Wednesday, April 17, 2019

iNaturalist ... YOU naturalist ?

For me, a dog walk is never just about walking the dogs.  It's about looking at strange mosses and admiring the many varieties of fungi on trees.  It's about turning over rotted logs to see if the Salamanders have awoken yet.   



Because spring is so very late here in Nova Scotia each new bit of growth is cause for joy.


  

April 26-29 I'll be taking part in the Halifax entry in the iNaturalist World-wide Bio Blitz where participants take a  geo-tagged photo of anything in nature and upload to iNaturalist.  The immediate goal is for Halifax to have the highest number of observations; the longer term goal is to add to general knowledge of nature.   Anyone in the Halifax Regional Municipality can take part.  Calgary is also taking part.  Not sure why there aren't more Canadian cities.  Last year's winner was San Francisco !


Imagine if we did this every year.  We'd be able to compare observations year over year and those observations over time would help us to track the effects of climate change.


Now imagine that someone already did this 100 years ago.

In 1896 Alexander MacKay, a superintendent of education in Nova Scotia, began a program where students in 1400 schools were asked to watch for the "first appearances" of plants in spring as they walked to and from school.  The children reported things like animal migrations and thunderstorms.  Classroom teachers were responsible for writing down what students reported and sending the data to MacKay at the end of each school year.  MacKay collected the data, summarized it and published the results in a Dalhousie University scientific journal every year for 23 years.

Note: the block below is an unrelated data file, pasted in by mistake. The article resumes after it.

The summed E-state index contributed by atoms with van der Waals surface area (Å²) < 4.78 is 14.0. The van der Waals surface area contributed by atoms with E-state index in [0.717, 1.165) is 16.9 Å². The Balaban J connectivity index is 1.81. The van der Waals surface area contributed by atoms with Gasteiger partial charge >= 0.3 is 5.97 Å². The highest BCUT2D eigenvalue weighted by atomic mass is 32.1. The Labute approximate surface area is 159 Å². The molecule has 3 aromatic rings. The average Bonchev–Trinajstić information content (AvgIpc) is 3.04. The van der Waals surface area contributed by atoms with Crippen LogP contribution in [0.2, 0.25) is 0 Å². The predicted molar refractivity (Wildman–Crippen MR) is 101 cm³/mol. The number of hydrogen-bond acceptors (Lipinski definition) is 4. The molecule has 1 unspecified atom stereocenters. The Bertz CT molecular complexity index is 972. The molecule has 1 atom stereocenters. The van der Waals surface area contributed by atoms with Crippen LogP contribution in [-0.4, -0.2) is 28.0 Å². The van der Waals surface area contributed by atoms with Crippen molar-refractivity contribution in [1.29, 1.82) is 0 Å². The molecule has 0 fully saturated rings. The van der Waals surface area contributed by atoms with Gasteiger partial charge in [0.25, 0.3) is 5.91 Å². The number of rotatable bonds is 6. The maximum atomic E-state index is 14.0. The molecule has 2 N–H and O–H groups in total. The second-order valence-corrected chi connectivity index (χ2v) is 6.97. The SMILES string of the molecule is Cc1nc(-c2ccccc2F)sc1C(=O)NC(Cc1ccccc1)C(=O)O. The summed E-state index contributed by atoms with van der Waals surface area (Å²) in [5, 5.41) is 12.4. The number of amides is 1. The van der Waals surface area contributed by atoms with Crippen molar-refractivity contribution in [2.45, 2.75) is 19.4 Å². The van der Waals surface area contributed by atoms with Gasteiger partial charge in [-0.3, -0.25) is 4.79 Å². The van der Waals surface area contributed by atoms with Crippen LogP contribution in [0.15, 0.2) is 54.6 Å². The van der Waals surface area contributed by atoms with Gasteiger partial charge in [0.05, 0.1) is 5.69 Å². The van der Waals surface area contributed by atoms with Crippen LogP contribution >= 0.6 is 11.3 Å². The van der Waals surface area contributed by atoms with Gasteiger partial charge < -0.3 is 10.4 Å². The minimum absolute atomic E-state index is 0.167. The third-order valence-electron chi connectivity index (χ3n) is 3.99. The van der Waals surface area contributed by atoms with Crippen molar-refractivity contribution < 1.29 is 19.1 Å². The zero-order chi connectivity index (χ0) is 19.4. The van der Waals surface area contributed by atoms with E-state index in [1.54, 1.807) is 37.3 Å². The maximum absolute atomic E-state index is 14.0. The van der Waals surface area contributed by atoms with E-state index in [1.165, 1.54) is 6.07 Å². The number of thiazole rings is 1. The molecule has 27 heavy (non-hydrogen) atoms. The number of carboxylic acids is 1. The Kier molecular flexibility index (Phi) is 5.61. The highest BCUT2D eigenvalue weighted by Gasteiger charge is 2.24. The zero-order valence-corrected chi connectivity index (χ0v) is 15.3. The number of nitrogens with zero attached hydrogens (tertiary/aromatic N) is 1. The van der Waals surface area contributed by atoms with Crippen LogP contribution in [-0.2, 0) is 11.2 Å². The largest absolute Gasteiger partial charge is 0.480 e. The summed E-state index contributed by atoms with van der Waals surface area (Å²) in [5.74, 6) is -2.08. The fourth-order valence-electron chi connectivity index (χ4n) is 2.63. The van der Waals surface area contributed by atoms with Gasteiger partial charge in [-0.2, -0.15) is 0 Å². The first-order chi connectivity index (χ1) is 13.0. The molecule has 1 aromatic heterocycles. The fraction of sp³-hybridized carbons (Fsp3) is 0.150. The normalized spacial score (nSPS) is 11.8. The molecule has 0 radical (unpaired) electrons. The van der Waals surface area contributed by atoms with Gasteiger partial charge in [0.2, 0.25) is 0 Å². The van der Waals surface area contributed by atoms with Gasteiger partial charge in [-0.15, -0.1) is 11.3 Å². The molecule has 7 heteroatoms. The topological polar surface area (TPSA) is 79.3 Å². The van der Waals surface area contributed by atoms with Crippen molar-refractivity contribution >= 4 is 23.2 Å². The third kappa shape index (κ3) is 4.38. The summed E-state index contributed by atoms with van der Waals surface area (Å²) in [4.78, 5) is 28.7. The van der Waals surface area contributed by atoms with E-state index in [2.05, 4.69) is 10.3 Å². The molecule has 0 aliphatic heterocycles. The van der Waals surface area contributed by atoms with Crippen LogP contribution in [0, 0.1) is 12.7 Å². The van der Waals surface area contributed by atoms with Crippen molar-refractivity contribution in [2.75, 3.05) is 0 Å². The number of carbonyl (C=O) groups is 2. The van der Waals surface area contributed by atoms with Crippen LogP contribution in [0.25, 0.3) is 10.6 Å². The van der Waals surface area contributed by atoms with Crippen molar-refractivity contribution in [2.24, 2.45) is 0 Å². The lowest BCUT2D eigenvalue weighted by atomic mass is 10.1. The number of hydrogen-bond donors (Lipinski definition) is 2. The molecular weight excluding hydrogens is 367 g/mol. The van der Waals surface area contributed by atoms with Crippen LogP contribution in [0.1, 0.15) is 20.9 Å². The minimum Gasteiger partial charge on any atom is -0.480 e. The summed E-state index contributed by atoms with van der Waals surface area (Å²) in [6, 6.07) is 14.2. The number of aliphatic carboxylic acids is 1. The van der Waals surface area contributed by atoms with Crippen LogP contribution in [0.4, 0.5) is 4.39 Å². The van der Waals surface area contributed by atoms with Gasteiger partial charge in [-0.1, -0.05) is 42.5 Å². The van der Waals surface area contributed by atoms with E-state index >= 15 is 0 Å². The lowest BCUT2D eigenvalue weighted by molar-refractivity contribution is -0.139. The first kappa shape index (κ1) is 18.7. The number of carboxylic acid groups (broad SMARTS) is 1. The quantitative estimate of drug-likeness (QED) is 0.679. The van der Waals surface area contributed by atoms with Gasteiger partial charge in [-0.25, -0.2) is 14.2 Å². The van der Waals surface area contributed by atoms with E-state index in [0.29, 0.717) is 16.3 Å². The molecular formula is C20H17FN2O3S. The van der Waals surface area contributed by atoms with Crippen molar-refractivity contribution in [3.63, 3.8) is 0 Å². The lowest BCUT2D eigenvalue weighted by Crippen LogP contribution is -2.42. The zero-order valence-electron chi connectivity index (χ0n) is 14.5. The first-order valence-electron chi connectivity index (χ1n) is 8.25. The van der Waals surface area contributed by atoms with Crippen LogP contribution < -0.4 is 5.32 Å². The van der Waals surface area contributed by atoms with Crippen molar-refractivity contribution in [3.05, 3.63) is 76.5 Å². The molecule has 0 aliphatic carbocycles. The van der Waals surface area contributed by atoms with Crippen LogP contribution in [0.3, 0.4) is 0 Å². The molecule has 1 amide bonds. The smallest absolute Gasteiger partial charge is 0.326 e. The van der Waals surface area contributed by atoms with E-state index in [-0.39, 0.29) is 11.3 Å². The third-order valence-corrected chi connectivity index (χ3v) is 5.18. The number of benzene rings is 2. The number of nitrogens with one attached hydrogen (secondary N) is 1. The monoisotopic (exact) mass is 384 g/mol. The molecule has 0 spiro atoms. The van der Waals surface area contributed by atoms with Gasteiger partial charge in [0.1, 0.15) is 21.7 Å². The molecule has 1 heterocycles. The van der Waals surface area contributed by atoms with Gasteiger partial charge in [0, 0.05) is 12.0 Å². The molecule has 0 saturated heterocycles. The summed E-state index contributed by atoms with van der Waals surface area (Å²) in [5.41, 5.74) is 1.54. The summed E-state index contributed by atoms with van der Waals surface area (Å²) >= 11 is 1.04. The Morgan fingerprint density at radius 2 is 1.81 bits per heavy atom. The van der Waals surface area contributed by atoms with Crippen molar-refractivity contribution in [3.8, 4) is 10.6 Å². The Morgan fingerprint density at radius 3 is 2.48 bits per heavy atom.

In the 1917 edition of his published data, MacKay wrote that he left the records to the Museum of Natural History in Halifax  so they could be used in the future by "students of climate".


That data -- now more than 100 years old -- is helping reveal to modern researchers more about climate change today and is showing some of its tangible effects in the Maritime region.


Recently researchers reviewing MacKay's observations looked at five species: mayflowers, strawberries, apples, lilacs and blackberries.  Those species are now flowering between two and six days sooner than in MacKay's time.

MacKay's school children and the ordinary folk who will be making observations on next weekend's "Bio Blitz"  are "citizen scientists"; their contributions to observing changing patterns over period of time are invaluable.



iNaturalist is free to join and exists not just for this one weekend.  It was created so that ordinary folk like you 'n me all over the world could post photos of things we see.  Over the years these observations are going to be very useful.  BTW local "experts" in your area will identify the images you post if you aren't sure what you're looking at.  It works particularly well with modern cell phones.

Special thanks to Dexter and Sooki who wait patiently while I stare at things they could care less about.

Note:  I cribbed some of the text in this post from this CBC news article written by Shaina Luck.


Saturday, February 23, 2019

Dreaming of Spring

Here in Canada there are two seasons; Gardening season and wishing-it-was-Gardening season.

We fool ourselves in February with thoughts that spring will soon be here.  Unless you live on our West coast that is not the case.  Tender annuals and many veggie plants cannot be planted till all danger of frost is past.  Do you know when THAT is ?  Late frikkin' May !

Prior to that magical time  and after the ground has finally unfrozen I console myself with digging up and moving unsuspecting perennials and planting peas and other things that can handle the cold.  Toward the end of April I may start some seeds indoors but I often start seedlings too soon and they end up very leggy and sickly.

February is a good time to sit inside staring moodily out the window at the frozen ground and sigh over the lush photos in garden magazines...or search my computer hard drive for past garden photos.